Magazine article Washington Report on Middle East Affairs

Electricity Blackout in Gaza, Media Blackout Everywhere Else

Magazine article Washington Report on Middle East Affairs

Electricity Blackout in Gaza, Media Blackout Everywhere Else

Article excerpt

"I am just returning from a long day of work," explains 34-year-old father of two Osama Abdullah. "I want to shower, but the electricity is off." After a short pause, he explains: "To get water up to your house, you need an electricity generator."

"I have dragged in a few bottles of water," he adds, which he tries to boil so he can have hot water for washing and cleaning. But this evening he faces yet another problem: the propane gas tank used to heat water and cook the family meals is also empty.

"For the past few days, we have been running near empty on cooking gas," he explains. "But what can you do?"

Unfortunately, Abdullah is far from the only one of the 1.7 million Palestinians living in Gaza who faces this problem. Many of his neighbors and colleagues at work confront the same nightmare: lack of such basic necessities as electricity, water, cooking gas and fuel.

According to the United Nations Office for the Coordination of Humanitarian Affairs (UNOCHA), more than 40 percent of households in Gaza receive running water for a mere six to eight hours-every four days.

In addition, the fuel crisis has severely disrupted the transportation of people and goods alike in the Gaza Strip, where there are around 60,000 vehicles, requiring an average of 300,000 liters of fuel a day. Yet, according to Mahmoud Al-Shawa, director of Gaza's Gas Station Owners Union, the amount of fuel coming through the Israeli-controlled Nahal Oz crossing in northern Gaza meets only 10 percent of the market's need. Al-Shawa called on the international community to "pressure Israel and rescue Gaza" by allowing the promised 700,000 liters a day-200,000 of benzine and 500,000 of diesel oil-into the Gaza Strip.

Nor is the effect of the scarcity limited to cars and trucks. Hundreds of bakeries need fuel and electricity to bake bread for the people of Gaza-who, for the past several months, have had to contend with daily electricity blackouts lasting up to 18 hours.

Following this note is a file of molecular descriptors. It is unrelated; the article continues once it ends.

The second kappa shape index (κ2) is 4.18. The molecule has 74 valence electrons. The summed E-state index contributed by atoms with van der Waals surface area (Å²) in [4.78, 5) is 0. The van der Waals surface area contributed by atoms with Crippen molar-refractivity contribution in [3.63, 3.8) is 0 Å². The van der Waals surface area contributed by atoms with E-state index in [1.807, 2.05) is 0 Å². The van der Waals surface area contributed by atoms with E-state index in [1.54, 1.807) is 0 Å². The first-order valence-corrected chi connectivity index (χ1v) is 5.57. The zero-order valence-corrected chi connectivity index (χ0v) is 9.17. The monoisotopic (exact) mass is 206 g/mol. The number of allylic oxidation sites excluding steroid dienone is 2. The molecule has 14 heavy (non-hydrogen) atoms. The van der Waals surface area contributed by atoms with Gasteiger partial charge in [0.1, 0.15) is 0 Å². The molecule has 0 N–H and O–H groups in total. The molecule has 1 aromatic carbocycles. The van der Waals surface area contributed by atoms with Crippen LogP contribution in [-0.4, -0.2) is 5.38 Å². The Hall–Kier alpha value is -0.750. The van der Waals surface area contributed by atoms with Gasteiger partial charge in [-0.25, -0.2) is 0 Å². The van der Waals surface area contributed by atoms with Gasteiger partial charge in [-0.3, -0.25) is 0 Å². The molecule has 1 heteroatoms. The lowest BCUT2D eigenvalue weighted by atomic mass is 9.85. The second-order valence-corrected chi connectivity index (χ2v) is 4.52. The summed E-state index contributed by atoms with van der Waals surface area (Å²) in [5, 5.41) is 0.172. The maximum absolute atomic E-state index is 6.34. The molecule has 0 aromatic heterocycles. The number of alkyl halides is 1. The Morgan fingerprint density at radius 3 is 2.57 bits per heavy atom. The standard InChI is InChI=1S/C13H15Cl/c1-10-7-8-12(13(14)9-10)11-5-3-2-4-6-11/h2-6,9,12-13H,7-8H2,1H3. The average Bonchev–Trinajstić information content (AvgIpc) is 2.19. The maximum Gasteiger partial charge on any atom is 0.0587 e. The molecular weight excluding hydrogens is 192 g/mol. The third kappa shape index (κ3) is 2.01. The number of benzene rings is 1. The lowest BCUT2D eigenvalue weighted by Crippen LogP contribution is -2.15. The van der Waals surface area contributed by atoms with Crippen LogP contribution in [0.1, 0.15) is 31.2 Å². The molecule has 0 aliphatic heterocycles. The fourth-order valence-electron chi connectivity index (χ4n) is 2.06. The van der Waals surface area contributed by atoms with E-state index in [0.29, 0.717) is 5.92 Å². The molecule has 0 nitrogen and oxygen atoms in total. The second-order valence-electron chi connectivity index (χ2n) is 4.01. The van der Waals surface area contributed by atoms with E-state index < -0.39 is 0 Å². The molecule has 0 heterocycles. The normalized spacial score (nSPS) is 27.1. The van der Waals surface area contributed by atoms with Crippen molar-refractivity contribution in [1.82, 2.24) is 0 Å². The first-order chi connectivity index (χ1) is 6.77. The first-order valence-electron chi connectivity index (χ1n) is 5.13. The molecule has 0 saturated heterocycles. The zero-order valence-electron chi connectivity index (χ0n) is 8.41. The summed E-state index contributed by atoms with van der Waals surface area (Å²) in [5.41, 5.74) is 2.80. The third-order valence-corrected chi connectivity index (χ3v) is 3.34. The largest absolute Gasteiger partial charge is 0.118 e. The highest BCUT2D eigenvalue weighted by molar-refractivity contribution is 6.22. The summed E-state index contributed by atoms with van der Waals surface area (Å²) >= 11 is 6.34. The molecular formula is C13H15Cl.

Due to the chronic fuel shortage caused by Israel's ongoing siege of Gaza and exacerbated by Egypt's February mandate that all fuel imports go only through official Israeli-controlled channels, Gaza Power Plant administrators have had to operate at one-third capacity or risk shutting down completely.

Prior to Egypt's February clampdown, much of the gas fueling Gaza's electricity plants was smuggled in through the tunnels (see Jan./Feb. 2009 Washington Report, p. 19). Now, however, Egypt's military government requires that all fuel go through the Israeli-controlled Kerem Shalom crossing near the Gaza-Egyptian border, leaving residents of Gaza at the mercy of Israeli soldiers and bureaucrats-as well as hostage to decades of unreliability and animosity at the border.

"I can't wait for an Israeli solider to decide whether I should have electricity or not!" a tunnel owner in Gaza exclaims in frustration.

Ismail Haniyeh, de facto prime minster of Gaza's Hamas-led government, told reporters on March 2 that getting fuel through the Kerem Shalom would be extremely expensive and dangerous. That particular border crossing is a highly contentious one where hostilities-whether between Israeli troops and Palestinians or Egyptian soldiers and Bedouin smugglers-can break out at any moment.

"Is it possible that Gaza remains without electricity one year after the Egyptian revolution?" Haniyeh asked in disbelief.

What he neglected to mention, however, is that the tax revenues collected on oil imported through the Israeli-controlled crossing would go to the Palestinian Authority in Ramallah, not to the de facto government in Gaza, thus drastically reducing the latter's financial revenues. …

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